When Sourceware was started everybody knew the overseers and the mailinglist where you could ask any infrastructure question. But over the years this knowledge didn't spread. Although not a secret, the mailinglist was hidden. And only old-timers remembered. This was partly because the list was also for administrative requests.We fixed this by creating a really private admin-requests mailinglist and making the overseers mailinglist fully public for community discussions.

We also created a bugzilla sourceware infrastructure component, so requests could be better tracked.

We now publish public technical roadmaps and provide quarterly updates of progress and newsworthy infrastructure updates.

There is also an irc channel #overseers on irc.libera.chat. Overseers Open Office hours take place in the same irc channel every second Friday of the month at UTC 18:00.

And finally announcements, notices about downtime and temporary issues with our network are also posted to the fediverse @sourceware@fosstodon.org

The Sourceware mission page now lists various ways to contact and participate in the community.

Diversify hardware and service partners

Although Red Hat has been a reliable and trusted hardware sponsor, it is always a good idea to make sure there are options and alternatives.

So we now have a collection of corporations and organizations (Red Hat, OSUOSL, Brno University of Technology, Marist College, IBM, Works on Arm initiative, Gentoo Foundation) providing hardware.

We also are working more closely with OSUOSL and the FSF tech-team who both have paid staff to provide services. OSUOSL provides various buildbot machines and sometimes picks up services that we have less experience with, like a mattermost server. The FSF tech-team already provides various services for GNU projects and has been helping with email services and providing help setting up a secure signed release process.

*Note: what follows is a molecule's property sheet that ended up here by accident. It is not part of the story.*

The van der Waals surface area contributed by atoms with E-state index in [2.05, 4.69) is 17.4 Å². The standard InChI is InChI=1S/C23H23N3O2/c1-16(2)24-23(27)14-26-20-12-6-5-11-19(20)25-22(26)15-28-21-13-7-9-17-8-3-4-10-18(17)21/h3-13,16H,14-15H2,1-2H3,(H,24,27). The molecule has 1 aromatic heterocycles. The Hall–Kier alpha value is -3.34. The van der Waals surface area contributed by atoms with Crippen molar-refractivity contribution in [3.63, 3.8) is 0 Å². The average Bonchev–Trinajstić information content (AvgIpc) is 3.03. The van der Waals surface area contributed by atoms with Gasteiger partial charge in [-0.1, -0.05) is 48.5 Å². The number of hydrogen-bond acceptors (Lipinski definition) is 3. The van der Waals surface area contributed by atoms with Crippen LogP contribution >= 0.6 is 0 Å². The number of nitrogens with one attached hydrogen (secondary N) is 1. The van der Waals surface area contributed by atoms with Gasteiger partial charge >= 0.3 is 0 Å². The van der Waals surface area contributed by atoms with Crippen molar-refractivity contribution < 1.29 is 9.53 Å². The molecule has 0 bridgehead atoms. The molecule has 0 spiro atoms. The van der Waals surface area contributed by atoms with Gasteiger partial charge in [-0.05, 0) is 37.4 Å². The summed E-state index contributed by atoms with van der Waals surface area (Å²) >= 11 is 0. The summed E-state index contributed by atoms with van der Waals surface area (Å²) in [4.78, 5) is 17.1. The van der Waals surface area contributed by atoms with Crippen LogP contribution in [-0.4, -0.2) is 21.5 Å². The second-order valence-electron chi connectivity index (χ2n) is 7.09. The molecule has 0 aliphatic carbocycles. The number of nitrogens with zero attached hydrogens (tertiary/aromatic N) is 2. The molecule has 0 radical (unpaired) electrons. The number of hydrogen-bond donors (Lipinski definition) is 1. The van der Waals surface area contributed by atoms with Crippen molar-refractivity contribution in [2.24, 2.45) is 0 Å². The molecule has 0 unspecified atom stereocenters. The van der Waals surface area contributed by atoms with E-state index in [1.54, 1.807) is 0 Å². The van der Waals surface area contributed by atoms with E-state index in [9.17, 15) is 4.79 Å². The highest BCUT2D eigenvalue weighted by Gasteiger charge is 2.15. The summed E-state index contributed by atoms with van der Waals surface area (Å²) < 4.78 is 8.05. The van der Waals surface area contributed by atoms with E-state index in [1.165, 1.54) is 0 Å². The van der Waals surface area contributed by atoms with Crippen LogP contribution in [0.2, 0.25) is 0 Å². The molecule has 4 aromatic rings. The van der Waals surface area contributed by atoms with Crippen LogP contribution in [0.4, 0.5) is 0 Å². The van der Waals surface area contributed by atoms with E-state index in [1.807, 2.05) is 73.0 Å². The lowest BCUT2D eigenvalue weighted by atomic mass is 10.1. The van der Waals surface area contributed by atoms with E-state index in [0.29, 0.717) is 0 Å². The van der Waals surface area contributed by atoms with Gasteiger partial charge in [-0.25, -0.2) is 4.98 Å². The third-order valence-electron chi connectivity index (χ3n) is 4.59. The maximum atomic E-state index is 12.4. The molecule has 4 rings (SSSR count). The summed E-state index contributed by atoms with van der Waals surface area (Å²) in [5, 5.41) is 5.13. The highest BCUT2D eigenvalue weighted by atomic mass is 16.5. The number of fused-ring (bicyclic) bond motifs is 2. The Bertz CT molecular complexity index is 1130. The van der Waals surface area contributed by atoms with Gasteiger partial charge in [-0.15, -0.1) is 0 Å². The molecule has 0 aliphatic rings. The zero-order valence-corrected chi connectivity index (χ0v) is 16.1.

Expanding the services

Most Sourceware projects use email based git workflows. As explained in the Sourceware - GNU Toolchain Infrastructure roadmap, we are trying to make such workflows more fun, secure and productive by adding new services.

For git we introduced cgit, a hyperfast web frontend for git repositories, for sourceware, cygwin, dwarfstd and gcc. And it is now possible for hosted projects to use gitolite to use fine-grained access control to their repositories. Both cygwin and dwarfstd already do use gitolite.

To improve email handling we installed a public-inbox instance at inbox.sourceware.org. This allows people to git clone all mailinglist and read them via NNTP, IMAP, Atom feeds or HTML archives

We have a shared buildbot for Sourceware projects at https://builder.sourceware.org/. This includes compute resources (buildbot-workers) for various architectures thanks to some generous sponsors. We have native/VM workers for x86_64, ppc64le, s390x, ppc64, i386, arm64 and armhf for debian, fedora and centos and x86_64 container builders for fedora, debian and opensuse. The buildbot has try builders - "pre-commit", CI builders - "quick regression tests", and full builders - "all (slow) tests". All test result go into bunsen.

For patch tracking there is patchwork.sourceware.org.

Thanks to OSUOSL we now have snapshots.sourceware.org to publish static artifacts from current git repos created in isolated containers. It can be used as alternative to git hooks or cron jobs to generate snapshots for things like:

The container files and build steps are defined through the builder project.

We also added more ftp, rsync and http mirrors. And added sourcehut mirrors at https://sr.ht/~sourceware/ for all git repos. This allows anybody to fork any sourceware project on sourcehut, prepare patches and submit a merge request through email without having to locally setup git send-email or smtp - the patch emails are generated server side. Finally all active (and inactive) projects are now archived at the Software Heritage (including old cvs and subversion repos).